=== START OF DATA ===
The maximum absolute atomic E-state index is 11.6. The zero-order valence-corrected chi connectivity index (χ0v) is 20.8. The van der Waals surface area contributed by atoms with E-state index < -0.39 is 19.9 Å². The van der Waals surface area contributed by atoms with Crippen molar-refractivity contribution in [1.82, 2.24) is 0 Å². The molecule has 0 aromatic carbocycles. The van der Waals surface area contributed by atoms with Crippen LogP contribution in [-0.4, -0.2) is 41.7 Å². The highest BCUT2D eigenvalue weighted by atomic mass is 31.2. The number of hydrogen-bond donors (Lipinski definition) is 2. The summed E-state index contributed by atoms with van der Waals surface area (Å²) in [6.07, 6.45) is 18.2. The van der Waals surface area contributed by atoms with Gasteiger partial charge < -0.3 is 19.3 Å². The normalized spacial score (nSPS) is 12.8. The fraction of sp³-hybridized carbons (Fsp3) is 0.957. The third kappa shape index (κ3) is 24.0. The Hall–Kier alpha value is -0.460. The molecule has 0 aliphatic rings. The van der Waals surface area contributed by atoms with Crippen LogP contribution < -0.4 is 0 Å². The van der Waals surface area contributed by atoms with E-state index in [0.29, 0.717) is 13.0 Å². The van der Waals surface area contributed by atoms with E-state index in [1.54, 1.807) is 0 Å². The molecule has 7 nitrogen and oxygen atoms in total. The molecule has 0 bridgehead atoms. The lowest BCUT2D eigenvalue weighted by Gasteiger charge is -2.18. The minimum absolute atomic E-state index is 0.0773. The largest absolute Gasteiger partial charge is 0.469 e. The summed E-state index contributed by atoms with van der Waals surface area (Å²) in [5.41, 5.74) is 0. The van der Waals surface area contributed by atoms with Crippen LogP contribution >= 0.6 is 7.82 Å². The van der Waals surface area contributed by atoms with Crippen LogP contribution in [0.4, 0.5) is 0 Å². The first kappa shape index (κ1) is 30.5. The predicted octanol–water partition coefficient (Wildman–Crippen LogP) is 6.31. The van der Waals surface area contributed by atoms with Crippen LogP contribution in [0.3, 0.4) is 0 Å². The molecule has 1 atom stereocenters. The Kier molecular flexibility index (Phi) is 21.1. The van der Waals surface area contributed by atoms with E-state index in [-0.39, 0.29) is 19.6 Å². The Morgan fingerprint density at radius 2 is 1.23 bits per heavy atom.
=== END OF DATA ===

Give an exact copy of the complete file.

The maximum absolute atomic E-state index is 11.6. The zero-order valence-corrected chi connectivity index (χ0v) is 20.8. The van der Waals surface area contributed by atoms with E-state index < -0.39 is 19.9 Å². The van der Waals surface area contributed by atoms with Crippen molar-refractivity contribution in [1.82, 2.24) is 0 Å². The molecule has 0 aromatic carbocycles. The van der Waals surface area contributed by atoms with Crippen LogP contribution in [-0.4, -0.2) is 41.7 Å². The highest BCUT2D eigenvalue weighted by atomic mass is 31.2. The number of hydrogen-bond donors (Lipinski definition) is 2. The summed E-state index contributed by atoms with van der Waals surface area (Å²) in [6.07, 6.45) is 18.2. The van der Waals surface area contributed by atoms with Gasteiger partial charge < -0.3 is 19.3 Å². The normalized spacial score (nSPS) is 12.8. The fraction of sp³-hybridized carbons (Fsp3) is 0.957. The third kappa shape index (κ3) is 24.0. The Hall–Kier alpha value is -0.460. The molecule has 0 aliphatic rings. The van der Waals surface area contributed by atoms with Crippen LogP contribution < -0.4 is 0 Å². The van der Waals surface area contributed by atoms with E-state index in [0.29, 0.717) is 13.0 Å². The van der Waals surface area contributed by atoms with E-state index in [1.54, 1.807) is 0 Å². The molecule has 7 nitrogen and oxygen atoms in total. The molecule has 0 bridgehead atoms. The lowest BCUT2D eigenvalue weighted by Gasteiger charge is -2.18. The minimum absolute atomic E-state index is 0.0773. The largest absolute Gasteiger partial charge is 0.469 e. The summed E-state index contributed by atoms with van der Waals surface area (Å²) in [5.41, 5.74) is 0. The van der Waals surface area contributed by atoms with Crippen LogP contribution >= 0.6 is 7.82 Å². The van der Waals surface area contributed by atoms with Crippen LogP contribution in [0.4, 0.5) is 0 Å². The first kappa shape index (κ1) is 30.5. The predicted octanol–water partition coefficient (Wildman–Crippen LogP) is 6.31. The van der Waals surface area contributed by atoms with Crippen LogP contribution in [0.3, 0.4) is 0 Å². The molecule has 1 atom stereocenters. The Kier molecular flexibility index (Phi) is 21.1. The van der Waals surface area contributed by atoms with E-state index in [-0.39, 0.29) is 19.6 Å². The Morgan fingerprint density at radius 2 is 1.23 bits per heavy atom.